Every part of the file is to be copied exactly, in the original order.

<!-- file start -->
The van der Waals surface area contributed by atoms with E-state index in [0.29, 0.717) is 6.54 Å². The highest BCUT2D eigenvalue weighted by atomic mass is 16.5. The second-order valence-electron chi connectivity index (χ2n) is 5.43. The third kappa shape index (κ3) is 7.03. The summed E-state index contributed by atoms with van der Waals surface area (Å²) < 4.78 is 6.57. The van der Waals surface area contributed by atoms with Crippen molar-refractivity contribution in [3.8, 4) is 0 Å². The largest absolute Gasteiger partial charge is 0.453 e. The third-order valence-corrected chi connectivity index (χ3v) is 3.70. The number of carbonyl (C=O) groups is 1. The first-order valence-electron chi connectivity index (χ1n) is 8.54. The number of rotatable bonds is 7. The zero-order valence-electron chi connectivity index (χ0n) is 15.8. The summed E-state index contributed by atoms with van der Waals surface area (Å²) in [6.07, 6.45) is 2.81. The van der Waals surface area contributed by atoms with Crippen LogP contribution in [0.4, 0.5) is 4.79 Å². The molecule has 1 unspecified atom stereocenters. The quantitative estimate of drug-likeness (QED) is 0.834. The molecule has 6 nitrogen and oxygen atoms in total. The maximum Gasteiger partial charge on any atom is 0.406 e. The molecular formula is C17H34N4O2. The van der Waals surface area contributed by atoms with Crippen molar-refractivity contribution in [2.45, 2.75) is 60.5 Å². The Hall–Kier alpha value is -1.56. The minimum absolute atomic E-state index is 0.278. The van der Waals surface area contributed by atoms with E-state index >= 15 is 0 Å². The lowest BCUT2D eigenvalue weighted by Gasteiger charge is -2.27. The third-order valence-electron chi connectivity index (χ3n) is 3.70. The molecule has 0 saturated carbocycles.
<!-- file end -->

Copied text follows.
The van der Waals surface area contributed by atoms with E-state index in [0.29, 0.717) is 6.54 Å². The highest BCUT2D eigenvalue weighted by atomic mass is 16.5. The second-order valence-electron chi connectivity index (χ2n) is 5.43. The third kappa shape index (κ3) is 7.03. The summed E-state index contributed by atoms with van der Waals surface area (Å²) < 4.78 is 6.57. The van der Waals surface area contributed by atoms with Crippen molar-refractivity contribution in [3.8, 4) is 0 Å². The largest absolute Gasteiger partial charge is 0.453 e. The third-order valence-corrected chi connectivity index (χ3v) is 3.70. The number of carbonyl (C=O) groups is 1. The first-order valence-electron chi connectivity index (χ1n) is 8.54. The number of rotatable bonds is 7. The zero-order valence-electron chi connectivity index (χ0n) is 15.8. The summed E-state index contributed by atoms with van der Waals surface area (Å²) in [6.07, 6.45) is 2.81. The van der Waals surface area contributed by atoms with Crippen LogP contribution in [0.4, 0.5) is 4.79 Å². The molecule has 1 unspecified atom stereocenters. The quantitative estimate of drug-likeness (QED) is 0.834. The molecule has 6 nitrogen and oxygen atoms in total. The maximum Gasteiger partial charge on any atom is 0.406 e. The molecular formula is C17H34N4O2. The van der Waals surface area contributed by atoms with Crippen molar-refractivity contribution in [2.45, 2.75) is 60.5 Å². The Hall–Kier alpha value is -1.56. The minimum absolute atomic E-state index is 0.278. The van der Waals surface area contributed by atoms with E-state index >= 15 is 0 Å². The lowest BCUT2D eigenvalue weighted by Gasteiger charge is -2.27. The third-order valence-electron chi connectivity index (χ3n) is 3.70. The molecule has 0 saturated carbocycles.